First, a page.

Our cucumbers and carrots pickled in rice vinegar and honey will be topping vegetarian banh mi sandwiches. Zucchini and squash are going into lemon-scented zucchini bread. And we'll have some kale as well, perhaps cooked with sesame seeds and soy. For drinks we'll have some herbal tea made from our own mint, basil, chamomile, and lavender syrup. Come stop by and say hi!
Of course, there will be tons of other amazing demos at the show. Special thanks to Marian Glebes for being a fabulous curator!
Here's the announcement from the event Facebook page:
In its third year of Artscape, the parking garage exhibition across the street from the charles theatre continues to invite the viewer, browser, citizen, nomad, consumer, activist, visitor, wanderer, creator to ask the question, "What about here?"
A parking garage is a specific arena constructed for temporary occupation by objects or persons, and a ground for chance-encounters, brief inter-personal interactions, and the execution of routines. Its ordinariness makes it invisible, but it is a linkage in the system of travel and place, and connects users to their final destinations, coming and going, as it is a fleeting container for both vehicle and trajectory.
for three days during artscape, this garage wants you to park.
participating artists include:
baltimore free school
open city (MICA with Carey Chiaia and collaborators)
the baltimore free store
at_capers, or, and also, the food cart (dane nester)
boone street community farm
marian & fred
rachel valsing & c. ryan patterson
baltimore free farm
...with image engineering's pyrotechnics
curated by marian april glebes
THE FREE SCHOOL WILL BE HOSTING A SERIES OF EVENTS AND LECTURES OVER THE COURSE OF THE WEEKEND, INCLUDING THIER ANNIVERSARY CELEBRATION on FRIDAY NIGHT!!! the schedule is as follows:
Friday, July 15th: Baltimore Free School 2nd Anniversary Party at Artscape! And BFS Lecture Series all weekend!
It's the Baltimore Free School's birthday party! We've made it TWO YEARS, and to celebrate, we'll be getting down in proper DIY style at Artscape. Come join us after the festival hours on Friday, 10 - 11:30 pm in the garage across from the Charles Theater (1714 North Charles St.)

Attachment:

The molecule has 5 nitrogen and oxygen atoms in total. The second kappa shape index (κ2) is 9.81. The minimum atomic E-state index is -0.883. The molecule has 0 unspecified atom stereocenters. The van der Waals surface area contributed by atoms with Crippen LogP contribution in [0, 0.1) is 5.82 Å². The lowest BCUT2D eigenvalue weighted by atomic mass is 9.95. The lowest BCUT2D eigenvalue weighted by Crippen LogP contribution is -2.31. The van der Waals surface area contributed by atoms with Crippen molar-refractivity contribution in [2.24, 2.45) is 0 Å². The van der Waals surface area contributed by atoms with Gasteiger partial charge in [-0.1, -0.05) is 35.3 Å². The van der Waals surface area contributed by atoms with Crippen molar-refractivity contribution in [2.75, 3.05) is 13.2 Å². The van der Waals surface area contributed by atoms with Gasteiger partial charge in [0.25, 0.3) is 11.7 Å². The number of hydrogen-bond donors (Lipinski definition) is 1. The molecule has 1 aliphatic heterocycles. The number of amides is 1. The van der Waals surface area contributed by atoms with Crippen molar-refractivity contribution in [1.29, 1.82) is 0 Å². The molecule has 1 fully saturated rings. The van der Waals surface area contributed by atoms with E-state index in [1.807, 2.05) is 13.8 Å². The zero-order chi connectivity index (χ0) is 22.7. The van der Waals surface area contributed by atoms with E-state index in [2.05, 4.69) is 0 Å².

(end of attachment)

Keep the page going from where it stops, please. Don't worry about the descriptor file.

Dance to the Veveritse Brass Band, a brilliant 10-pc brass-and-drums orchestra coming from Brooklyn to play Balkan dance music for us! Or just hang loose and enjoy the post-festival glow with friends. Pay-what-you-can donations appreciated.
Having kicked off the weekend the right way, come back to the garage Saturday and Sunday for the Free School Lecture Series and to check out all the other great grassroots projects showcased there, including the Baltimore Free Store and the Baltimore Free Farm! Hope to see you there!
And here is the schedule for the Free School Lecture Series:
SATURDAY, JULY 16th
12pm: The Democratization of Open Source and DIY with Matthew Forr
What the Arduino and Intructables.com are doing for us.
1pm: What You Already Know About Harm Reduction with Jacqueline Robarge, Carmen Shorter, and Abby Maloney
A participatory workshop to discuss the philosophy and practice of harm reduction
3pm: Stare in the Darkness: The Limits of Hip-hop and Politics with Lester Spence
What does hip-hop have to do with politics? How the four elements of hip-hop are used politically.
4pm: Why Independent Media Matters with the Baltimore Indypendent Reader
A panel of Indyreader editors discuss independent media today.
5pm: The Illusion of Credit and Wealth with Matt Weaver
Matt Weaver discusses credit and the modern economy
6pm: Emancipatory Research and Prison Reform with Lawrence Grandpre
An Analysis of Youth Criminal Justice Policy Within the African American Research Paradigm
7pm: Charm City Boys Drag King Show
SUNDAY, JULY 17th
12pm: Intro to Herbal Medicine Making with Mark Gunnery
Introduction to making herbal preparations with local plants.
1pm: Yoga Class with Heather Hax